Publications (132)

The reduced genome of Candidatus Kinetoplastibacterium sorsogonicusi, the endosymbiont of Kentomonas sorsogonicus (Trypanosomatidae): loss of the haem-synthesis pathway

Silva et al. (2018). Parasitology 145 (10)
Names (2)
Ca. Kinetoplastibacterium sorsogonicusi Ca. Kinetoplastibacterium
Animal Science and Zoology Infectious Diseases Parasitology
AbstractTrypanosomatids of the genera Angomonas and Strigomonas (subfamily Strigomonadinae) have long been known to contain intracellular beta-proteobacteria, which provide them with many important nutrients such as haem, essential amino acids and vitamins. Recently, Kentomonas sorsogonicus, a divergent member of Strigomonadinae, has been described. Herein, we characterize the genome of its endosymbiont, Candidatus Kinetoplastibacterium sorsogonicusi. This genome is completely syntenic with those of other known Ca. Kinetoplastibacterium spp., but more reduced in size (~742 kb, compared with 810–833 kb, respectively). Gene losses are not concentrated in any hot-spots but are instead distributed throughout the genome. The most conspicuous loss is that of the haem-synthesis pathway. For long, removing haemin from the culture medium has been a standard procedure in cultivating trypanosomatids isolated from insects; continued growth was considered as an evidence of endosymbiont presence. However, we demonstrate that, despite bearing the endosymbiont, K. sorsogonicus cannot grow in culture without haem. Thus, the traditional test cannot be taken as a reliable criterion for the absence or presence of endosymbionts in trypanosomatid flagellates. It remains unclear why the ability to synthesize such an essential compound was lost in Ca. K. sorsogonicusi, whereas all other known bacterial endosymbionts of trypanosomatids retain them.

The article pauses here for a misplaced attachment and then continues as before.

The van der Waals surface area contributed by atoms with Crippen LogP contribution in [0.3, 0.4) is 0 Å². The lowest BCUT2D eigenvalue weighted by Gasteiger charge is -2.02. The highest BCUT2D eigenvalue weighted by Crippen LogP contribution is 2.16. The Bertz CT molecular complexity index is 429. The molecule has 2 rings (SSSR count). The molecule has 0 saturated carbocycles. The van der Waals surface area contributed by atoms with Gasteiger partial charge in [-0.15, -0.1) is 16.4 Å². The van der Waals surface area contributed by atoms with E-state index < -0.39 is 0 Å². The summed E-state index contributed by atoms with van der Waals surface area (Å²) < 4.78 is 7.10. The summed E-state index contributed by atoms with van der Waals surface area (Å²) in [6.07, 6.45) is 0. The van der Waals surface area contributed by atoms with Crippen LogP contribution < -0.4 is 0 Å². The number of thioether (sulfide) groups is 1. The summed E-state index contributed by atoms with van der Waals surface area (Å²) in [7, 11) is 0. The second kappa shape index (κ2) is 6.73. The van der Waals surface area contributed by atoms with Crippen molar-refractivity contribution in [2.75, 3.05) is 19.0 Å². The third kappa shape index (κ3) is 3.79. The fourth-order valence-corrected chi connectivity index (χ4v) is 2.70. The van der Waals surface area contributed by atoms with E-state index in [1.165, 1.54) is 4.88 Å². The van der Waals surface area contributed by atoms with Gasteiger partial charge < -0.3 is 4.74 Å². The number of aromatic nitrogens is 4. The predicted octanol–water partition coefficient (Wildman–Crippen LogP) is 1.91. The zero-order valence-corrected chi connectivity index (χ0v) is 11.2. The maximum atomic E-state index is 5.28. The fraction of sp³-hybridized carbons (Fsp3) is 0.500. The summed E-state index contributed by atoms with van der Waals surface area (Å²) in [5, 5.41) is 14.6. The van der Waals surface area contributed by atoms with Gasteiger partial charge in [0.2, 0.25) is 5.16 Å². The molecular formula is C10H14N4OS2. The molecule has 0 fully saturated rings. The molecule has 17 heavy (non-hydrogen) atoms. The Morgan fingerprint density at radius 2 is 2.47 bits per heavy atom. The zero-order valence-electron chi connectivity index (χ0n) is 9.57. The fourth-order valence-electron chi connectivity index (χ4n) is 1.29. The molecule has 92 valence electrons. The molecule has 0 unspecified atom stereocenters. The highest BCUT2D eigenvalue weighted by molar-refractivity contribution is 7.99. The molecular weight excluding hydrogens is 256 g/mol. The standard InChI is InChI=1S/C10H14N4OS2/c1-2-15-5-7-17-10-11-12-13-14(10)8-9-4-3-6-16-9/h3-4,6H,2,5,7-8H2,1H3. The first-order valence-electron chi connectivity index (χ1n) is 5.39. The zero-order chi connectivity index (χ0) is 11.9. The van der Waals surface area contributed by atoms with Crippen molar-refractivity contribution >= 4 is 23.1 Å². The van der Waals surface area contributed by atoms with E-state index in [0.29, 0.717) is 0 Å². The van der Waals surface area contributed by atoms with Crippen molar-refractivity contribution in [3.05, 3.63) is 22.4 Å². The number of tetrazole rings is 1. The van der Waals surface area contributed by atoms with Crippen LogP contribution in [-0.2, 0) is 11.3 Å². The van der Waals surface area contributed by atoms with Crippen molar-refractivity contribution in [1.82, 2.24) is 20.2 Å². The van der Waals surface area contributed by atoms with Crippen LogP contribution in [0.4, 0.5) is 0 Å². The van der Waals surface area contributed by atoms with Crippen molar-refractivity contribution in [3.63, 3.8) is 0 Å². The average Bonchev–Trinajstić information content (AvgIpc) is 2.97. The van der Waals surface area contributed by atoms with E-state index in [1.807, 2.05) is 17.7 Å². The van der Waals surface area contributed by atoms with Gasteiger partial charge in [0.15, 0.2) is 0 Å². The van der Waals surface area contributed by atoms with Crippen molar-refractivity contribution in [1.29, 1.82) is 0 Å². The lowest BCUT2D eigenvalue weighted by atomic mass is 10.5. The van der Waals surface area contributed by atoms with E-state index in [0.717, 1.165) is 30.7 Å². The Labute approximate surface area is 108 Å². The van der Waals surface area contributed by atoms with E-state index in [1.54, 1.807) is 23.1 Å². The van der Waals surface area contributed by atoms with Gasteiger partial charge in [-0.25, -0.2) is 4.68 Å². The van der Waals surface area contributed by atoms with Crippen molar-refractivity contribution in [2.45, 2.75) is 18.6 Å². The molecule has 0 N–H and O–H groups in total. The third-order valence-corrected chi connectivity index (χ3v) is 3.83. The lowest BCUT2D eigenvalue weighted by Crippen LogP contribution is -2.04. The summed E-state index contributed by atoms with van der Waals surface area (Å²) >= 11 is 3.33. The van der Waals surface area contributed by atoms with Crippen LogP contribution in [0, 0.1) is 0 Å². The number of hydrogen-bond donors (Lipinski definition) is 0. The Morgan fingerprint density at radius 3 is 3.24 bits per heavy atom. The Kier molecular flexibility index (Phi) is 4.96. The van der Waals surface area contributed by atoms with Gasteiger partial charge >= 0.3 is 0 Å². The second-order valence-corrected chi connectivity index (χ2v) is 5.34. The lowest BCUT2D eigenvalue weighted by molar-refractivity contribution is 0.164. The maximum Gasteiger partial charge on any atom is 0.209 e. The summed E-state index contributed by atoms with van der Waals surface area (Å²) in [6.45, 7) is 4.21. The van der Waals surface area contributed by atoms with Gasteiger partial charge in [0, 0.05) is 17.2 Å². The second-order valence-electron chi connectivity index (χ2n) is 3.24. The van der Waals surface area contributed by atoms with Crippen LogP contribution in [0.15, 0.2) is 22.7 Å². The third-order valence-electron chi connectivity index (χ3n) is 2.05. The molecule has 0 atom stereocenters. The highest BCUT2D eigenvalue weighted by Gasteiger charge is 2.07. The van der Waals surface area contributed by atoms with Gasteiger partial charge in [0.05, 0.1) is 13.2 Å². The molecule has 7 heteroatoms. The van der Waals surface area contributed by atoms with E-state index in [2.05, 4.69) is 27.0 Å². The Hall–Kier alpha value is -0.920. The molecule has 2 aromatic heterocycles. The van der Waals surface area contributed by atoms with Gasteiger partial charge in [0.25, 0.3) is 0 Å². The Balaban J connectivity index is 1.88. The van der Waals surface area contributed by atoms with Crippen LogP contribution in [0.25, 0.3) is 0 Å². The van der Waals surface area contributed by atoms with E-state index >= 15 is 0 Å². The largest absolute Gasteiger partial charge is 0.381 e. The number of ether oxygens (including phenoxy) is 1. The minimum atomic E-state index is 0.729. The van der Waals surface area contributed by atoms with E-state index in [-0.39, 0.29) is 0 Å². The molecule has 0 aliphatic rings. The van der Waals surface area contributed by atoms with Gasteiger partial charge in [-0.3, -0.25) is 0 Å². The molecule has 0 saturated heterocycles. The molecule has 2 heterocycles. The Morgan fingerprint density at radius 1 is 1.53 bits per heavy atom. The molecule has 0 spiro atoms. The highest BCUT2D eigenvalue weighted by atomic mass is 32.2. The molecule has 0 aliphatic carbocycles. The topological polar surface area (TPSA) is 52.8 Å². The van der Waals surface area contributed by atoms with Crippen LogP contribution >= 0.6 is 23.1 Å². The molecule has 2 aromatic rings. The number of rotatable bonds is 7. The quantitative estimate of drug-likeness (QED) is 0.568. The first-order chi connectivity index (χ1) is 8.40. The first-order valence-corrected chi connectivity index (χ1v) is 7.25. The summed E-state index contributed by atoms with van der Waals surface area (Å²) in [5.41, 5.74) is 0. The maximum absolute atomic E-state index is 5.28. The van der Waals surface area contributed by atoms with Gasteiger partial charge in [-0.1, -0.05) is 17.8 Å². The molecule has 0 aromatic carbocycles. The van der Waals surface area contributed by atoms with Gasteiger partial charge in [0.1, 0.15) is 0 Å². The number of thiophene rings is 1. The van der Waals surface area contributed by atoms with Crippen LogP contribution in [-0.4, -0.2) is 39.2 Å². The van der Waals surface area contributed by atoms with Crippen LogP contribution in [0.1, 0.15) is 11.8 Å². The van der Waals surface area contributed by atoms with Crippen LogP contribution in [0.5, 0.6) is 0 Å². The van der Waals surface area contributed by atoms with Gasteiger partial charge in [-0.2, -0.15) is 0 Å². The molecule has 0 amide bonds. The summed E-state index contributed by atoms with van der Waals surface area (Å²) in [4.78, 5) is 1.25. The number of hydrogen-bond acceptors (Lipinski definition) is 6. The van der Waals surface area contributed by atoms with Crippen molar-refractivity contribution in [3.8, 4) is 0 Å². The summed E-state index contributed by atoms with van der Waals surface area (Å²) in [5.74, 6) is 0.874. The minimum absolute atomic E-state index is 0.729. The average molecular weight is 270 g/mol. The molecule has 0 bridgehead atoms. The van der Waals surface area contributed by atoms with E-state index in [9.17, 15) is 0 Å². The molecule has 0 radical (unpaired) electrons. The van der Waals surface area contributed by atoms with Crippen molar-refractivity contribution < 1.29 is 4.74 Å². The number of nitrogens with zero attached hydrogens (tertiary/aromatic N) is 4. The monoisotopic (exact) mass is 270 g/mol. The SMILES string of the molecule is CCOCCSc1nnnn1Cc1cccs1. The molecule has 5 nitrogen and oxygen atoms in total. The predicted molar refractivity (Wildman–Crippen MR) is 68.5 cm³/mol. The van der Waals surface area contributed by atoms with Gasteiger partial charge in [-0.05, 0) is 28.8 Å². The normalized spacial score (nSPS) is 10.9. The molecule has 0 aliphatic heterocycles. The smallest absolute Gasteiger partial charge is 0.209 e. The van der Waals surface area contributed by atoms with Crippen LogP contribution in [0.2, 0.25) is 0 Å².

Diaphorina citri Nymphs Are Resistant to Morphological Changes Induced by “Candidatus Liberibacter asiaticus” in Midgut Epithelial Cells

Mann et al. (2018). Infection and Immunity 86 (4)
Names (1)
Ca. Liberibacter asiaticus
Immunology Infectious Diseases Microbiology Parasitology
ABSTRACT “ Candidatus Liberibacter asiaticus” is the causative bacterium associated with citrus greening disease. “ Ca . Liberibacter asiaticus” is transmitted by Diaphorina citri more efficiently when it is acquired by nymphs rather than adults. Why this occurs is not known. We compared midguts of D. citri insects reared on healthy or “ Ca . Liberibacter asiaticus”-infected citrus trees using quantitative PCR, confocal microscopy, and mitochondrial superoxide staining for evidence of oxidative stress. Consistent with its classification as propagative, “ Ca . Liberibacter asiaticus” titers were higher in adults than in nymphs. Our previous work showed that adult D. citri insects have basal levels of karyorrhexis (fragmentation of the nucleus) in midgut epithelial cells, which is increased in severity and frequency in response to “ Ca . Liberibacter asiaticus.” Here, we show that nymphs exhibit lower levels of early-stage karyorrhexis than adults and are refractory to the induction of advanced karyorrhexis by “ Ca . Liberibacter asiaticus” in the midgut epithelium. MitoSox Red staining showed that guts of infected adults, particularly males, experienced oxidative stress in response to “ Ca . Liberibacter asiaticus.” A positive correlation between the titers of “ Ca . Liberibacter asiaticus” and the Wolbachia endosymbiont was observed in adult and nymph midguts, suggesting an interplay between these bacteria during development. We hypothesize that the resistance of the nymph midgut to late-stage karyorrhexis through as yet unknown molecular mechanisms benefits “ Ca . Liberibacter asiaticus” for efficient invasion of midgut epithelial cells, which may be a factor explaining the developmental dependency of “ Ca . Liberibacter asiaticus” acquisition by the vector.